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Virus forces inmate release at Berkeley County jail, Dorchester County considering

Inmate release being discussed at Dorchester County Jail

Inside the L.C. Knight Detention Center. The 83,000-sq-foot facility sits on 19-acres on Hodge Drive.

COVID-19, the virus that has gripped the country and the world now has local law enforcement considering something that would have been unthinkable just a few weeks ago—releasing inmates.

The Dorchester County Sheriff’s Office is currently taking a look at the idea. Lt. Rick Carson, the Public Information Officer at the DCSO, said the plan to release some inmates is being discussed and reviewed but no decisions have been made yet.

The Berkeley County Detention Center has already released some inmates this week following concerns raised by the courts regarding inmate safety with the virus.

“We talked to the magistrates and the Solicitor and started looking at cases with bond reductions and personal recognizance bonds,” said Berkeley County Sheriff Duane Lewis. “Also those people who have completed at least half or a little more than half of their sentence, which would have been 30-days. The judges issued some releases for some of those people.”

The sheriff said they were able to cut the population by about 30 inmates through the courts.

“No one is being released that’s in there for a serious crime against people or serious drug offences,” he said. “They are very low risk for trespassing, petty larceny, simple assault or something of that nature.”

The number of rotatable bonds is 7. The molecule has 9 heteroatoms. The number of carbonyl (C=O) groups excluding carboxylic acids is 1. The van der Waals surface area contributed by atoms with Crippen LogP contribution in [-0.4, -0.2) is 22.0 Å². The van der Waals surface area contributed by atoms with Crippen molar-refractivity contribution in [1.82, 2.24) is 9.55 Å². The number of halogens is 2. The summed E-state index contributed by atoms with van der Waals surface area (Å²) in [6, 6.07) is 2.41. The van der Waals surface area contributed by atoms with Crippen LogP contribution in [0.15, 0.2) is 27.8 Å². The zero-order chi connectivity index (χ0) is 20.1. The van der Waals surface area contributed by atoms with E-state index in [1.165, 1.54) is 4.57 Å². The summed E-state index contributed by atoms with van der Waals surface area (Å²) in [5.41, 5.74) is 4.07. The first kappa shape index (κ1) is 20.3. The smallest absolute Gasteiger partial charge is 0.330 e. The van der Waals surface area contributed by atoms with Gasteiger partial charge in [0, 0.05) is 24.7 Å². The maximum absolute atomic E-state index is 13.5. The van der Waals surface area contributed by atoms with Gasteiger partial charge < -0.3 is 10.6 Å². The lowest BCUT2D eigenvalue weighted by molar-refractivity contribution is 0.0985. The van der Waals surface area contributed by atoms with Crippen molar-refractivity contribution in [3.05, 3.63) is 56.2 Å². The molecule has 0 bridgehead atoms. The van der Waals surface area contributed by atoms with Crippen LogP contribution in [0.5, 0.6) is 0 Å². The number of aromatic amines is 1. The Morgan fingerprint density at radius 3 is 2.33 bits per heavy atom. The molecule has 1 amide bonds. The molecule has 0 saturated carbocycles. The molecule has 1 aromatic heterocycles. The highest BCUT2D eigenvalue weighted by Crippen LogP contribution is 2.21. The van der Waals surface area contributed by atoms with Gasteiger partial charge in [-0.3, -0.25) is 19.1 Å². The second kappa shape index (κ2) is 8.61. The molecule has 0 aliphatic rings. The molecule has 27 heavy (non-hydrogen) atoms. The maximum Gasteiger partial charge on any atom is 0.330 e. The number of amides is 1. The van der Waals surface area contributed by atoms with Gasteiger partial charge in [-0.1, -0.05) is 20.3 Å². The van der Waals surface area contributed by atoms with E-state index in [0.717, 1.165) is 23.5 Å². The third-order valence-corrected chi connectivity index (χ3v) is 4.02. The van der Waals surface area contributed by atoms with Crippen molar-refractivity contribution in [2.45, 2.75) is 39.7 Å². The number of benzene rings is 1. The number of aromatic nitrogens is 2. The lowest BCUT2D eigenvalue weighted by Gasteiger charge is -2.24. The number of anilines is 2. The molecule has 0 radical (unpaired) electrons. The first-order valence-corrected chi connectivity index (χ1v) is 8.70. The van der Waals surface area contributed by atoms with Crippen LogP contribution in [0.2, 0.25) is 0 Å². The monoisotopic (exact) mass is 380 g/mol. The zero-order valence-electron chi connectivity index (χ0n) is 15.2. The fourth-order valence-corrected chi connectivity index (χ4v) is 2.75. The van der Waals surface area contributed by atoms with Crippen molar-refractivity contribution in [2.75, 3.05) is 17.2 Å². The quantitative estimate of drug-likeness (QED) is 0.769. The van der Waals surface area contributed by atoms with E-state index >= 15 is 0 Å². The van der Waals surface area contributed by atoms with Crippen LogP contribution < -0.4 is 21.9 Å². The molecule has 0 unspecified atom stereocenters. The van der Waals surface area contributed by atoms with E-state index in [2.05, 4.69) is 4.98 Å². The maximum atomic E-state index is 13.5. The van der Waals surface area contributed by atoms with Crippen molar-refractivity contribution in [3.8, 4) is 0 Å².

The idea to release inmates is not new in the battle with the virus. So far close to 100 people in South Carolina have tested positive. Nationwide that number has grown to over 15,000 in less than a month.

“I certainly didn’t think we would get to this point but as you can see this virus situation is ever changing and changing daily,” Lewis said. “We’re seeking advice from the Sheriff’s Association the Governor’s Office, the Attorney General’s Office and others.”

With the recent inmate release combined with additional inmates getting transferred to the Department of Corrections, the Berkeley County Detention Center is experiencing inmate numbers not seen in years.

“We got the population down below 300 which is really remarkable,” said Lewis.

To keep the numbers down the sheriff said, for the short term, he is having deputies write more citations for low level offenders, rather than making an arrest and sending them off to jail.

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